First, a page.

Starting as childhood passions, Alexandre Keto began drawing and painting as early as six years old. Growing up in Sao Paulo, Brazil, Keto’s masterpieces are heavily influenced by Samba, his spiritual Orisha worship, and by American graffiti. Samba, a Brazilian musical genre and dance, gained its roots from Africa via the West African slave trade and through religious practices of African people. Being raised as a child to take pride in the culture of Samba, Alexandre Keto connected to old school Samba the most, where the lyrics emphasized the fight of the Black movement and of Africans in a poetic manner. To pay homage to his Orisha worship, Keto honors the Orishas by painting his versions of the gods and goddesses and by preserving ancestral Yoruba traditions by finely binding them into his art pieces. It was through hip hop that Keto was embraced and started doing graffiti. Graffiti, an urban language that uses the help of the hip-hop movement to fight and look for solutions for social problems aided Keto in his search to bridge the gap between his world and how it related to the Black diaspora.
By creating this positive representation, it allowed Keto to become closer to his mission which was to celebrate, reconnect, and value the African heritage. Through his work, he started understanding more about the history, feelings, problems and wishes of individuals not only in his very own community but all over the world.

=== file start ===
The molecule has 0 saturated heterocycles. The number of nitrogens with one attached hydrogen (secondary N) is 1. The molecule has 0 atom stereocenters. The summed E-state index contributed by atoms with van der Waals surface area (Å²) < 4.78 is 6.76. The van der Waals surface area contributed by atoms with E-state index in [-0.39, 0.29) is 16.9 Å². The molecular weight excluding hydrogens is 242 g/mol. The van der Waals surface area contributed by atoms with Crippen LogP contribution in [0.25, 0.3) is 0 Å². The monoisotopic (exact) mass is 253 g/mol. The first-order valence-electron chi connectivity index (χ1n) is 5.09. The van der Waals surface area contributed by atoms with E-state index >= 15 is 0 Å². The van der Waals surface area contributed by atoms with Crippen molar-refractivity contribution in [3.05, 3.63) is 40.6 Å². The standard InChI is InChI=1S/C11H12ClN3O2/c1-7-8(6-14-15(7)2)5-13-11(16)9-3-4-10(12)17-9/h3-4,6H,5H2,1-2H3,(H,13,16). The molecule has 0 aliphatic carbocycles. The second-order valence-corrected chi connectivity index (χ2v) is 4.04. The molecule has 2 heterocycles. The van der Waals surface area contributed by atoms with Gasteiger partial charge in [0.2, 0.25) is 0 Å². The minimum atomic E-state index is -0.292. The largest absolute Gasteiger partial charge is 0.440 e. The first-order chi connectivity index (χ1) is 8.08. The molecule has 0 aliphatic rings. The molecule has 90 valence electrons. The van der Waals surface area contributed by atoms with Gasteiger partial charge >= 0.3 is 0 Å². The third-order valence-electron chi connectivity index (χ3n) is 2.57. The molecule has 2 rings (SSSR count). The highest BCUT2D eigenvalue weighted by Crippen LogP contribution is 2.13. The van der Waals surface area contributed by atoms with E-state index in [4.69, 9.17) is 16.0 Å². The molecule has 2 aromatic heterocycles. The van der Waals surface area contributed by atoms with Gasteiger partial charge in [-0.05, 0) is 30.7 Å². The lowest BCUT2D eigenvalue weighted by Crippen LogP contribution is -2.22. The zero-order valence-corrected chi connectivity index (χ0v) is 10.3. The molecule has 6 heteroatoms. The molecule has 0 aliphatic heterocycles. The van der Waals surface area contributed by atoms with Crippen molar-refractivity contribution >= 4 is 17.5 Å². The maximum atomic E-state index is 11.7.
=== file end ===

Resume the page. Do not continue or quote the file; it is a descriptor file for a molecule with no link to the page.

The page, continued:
Alexandre Keto has completed more than 1,000 murals and paintings in over 21 countries - collaborating on social projects with notable organizations such as United Nations, The United States Consulate, The Brazilian Embassy, and Doctors Without Borders. Keto has also partnered with several grassroots organizations, helping to spread his message of community in overlooked neighborhoods and sections of the world.
Mural, 102 Broadway: Keto's mural "Doña Patria" represents a “roda de samba” (samba circle). Samba is our traditional music and a "roda de samba" is what we do with a good barbecue. I drew a couple, Mestre Sala e Porta Bandeira, who are traditional in the carnival with some musicians playing the music. I want to show the festivity and celebration of our culture.
I believe that art is a tool that enables this direct intervention, opening new horizons – but in a real and accessible way, so it really reaches people.That is why today I do art having in mind social issues, so it can be one more tool for building knowledge.